Wednesday, July 30, 2008

And Busby Berkeley would sh*t, I know...

"To see 42nd Street billed below /
Drab ol' /
Cav-ohl-CADE!"
(bum, bum-bum, doo-di-doo...)


NICK: As we march through Best Pictures from the Outside In, we learn that certain maneuvers can always help if you're trying to net an Oscar. Grand visual scale. Weighty historical themes. But perhaps none is so effective as a one-word title that starts with C. You think I kid, but: Casablanca won Best Picture despite being over a year old at the time, and despite being the kind of timeless popular classic that inevitably loses. Crash won despite the Brokeback momentum and a low critical profile. Cimarron won with literally nothing on its side except the C thing. Chocolat and Cleopatra earned jaw-dropper nominations for no earthly reason. Cabaret came thiiiis close to swiping the top prize from The freaking Godfather. Shit, this trick even worked for Cher.

Certainly, this tried 'n' true shortcut to glory has to explain part of the Chicago and Cavalcade phenoms. Chicago had ace timing and good tonal judgment on its side: riding the crest of the musicals' resurgence; boisterous but still snarky (for the kids!); radiating a kind of holiday-season pedigree without being a downer like The Hours and The Pianist, or a head-scratcher like Talk to Her or Adaptation, or full of fat old naked people like About Schmidt. But you don't have to look long at Chicago, especially at its faux locations and its odd cast, to see how much Miramax was skimping on this production while hemorrhaging money into Gangs of New York, at least before Harvey realized somewhere around Christmas Eve that he'd bet on the wrong reindeer.

Still, if Chicago is, like its two snake-skinned protagonists, a slightly tattered winner, Cavalcade is a case of blatant, unremitting, left-the-house-but-forgot-to-put-pants-on Folly. I'm going to leave it to my brethren in arms to start the autopsy on this one, but bear this in mind, all of you: since 1932-33 was the "bridge year" ceremony between the old August-to-July Oscar timetable and the new, more sensible calendar-year plan, AMPAS had 18 months of movies to choose from, and they went ... with ... this. What can we even say? Or do I speak too soon? Are there Cavalcade fans in the hizzouse? I concede that it has some great hats, and the camera never once fell off the tripod.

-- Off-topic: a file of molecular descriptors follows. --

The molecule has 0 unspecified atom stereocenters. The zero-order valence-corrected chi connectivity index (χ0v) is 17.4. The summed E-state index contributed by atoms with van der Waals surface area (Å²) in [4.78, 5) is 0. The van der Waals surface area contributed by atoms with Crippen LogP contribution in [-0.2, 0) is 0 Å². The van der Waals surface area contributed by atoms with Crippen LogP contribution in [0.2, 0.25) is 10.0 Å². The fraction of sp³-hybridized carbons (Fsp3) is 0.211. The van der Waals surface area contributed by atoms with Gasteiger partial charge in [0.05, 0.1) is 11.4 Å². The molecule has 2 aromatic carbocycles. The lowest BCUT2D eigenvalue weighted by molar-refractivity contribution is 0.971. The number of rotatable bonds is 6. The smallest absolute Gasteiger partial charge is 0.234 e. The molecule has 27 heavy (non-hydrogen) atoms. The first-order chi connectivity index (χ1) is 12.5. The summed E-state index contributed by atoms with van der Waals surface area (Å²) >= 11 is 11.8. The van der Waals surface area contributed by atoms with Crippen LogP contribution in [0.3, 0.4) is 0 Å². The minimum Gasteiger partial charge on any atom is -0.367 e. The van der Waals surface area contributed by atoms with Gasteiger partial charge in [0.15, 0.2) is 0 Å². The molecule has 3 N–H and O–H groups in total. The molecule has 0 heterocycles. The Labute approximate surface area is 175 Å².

NATHANIEL: Didn't it? It sure as hell would have been easy to disguise a falling camera amidst Cavalcade's interminable swirling montages of TIME PASSING that start to eat up the film's running time the closer it gets to the end—which, in a gimmicky narrative trick, is also New Year's Day 1933... the year the film came out.

Theoretically, I have nothing against "political as personal" narratives, the kind of intimate journey that's actually a historical drama, but you have to be so careful with them. If they aren't masterfully handled, they can read as so gimmicky and simplistic in their self absorption... Cavalcade was basically Forrest Gump for people who prefer Noel Coward and tea time to Tom Hanks and chocolate boxes.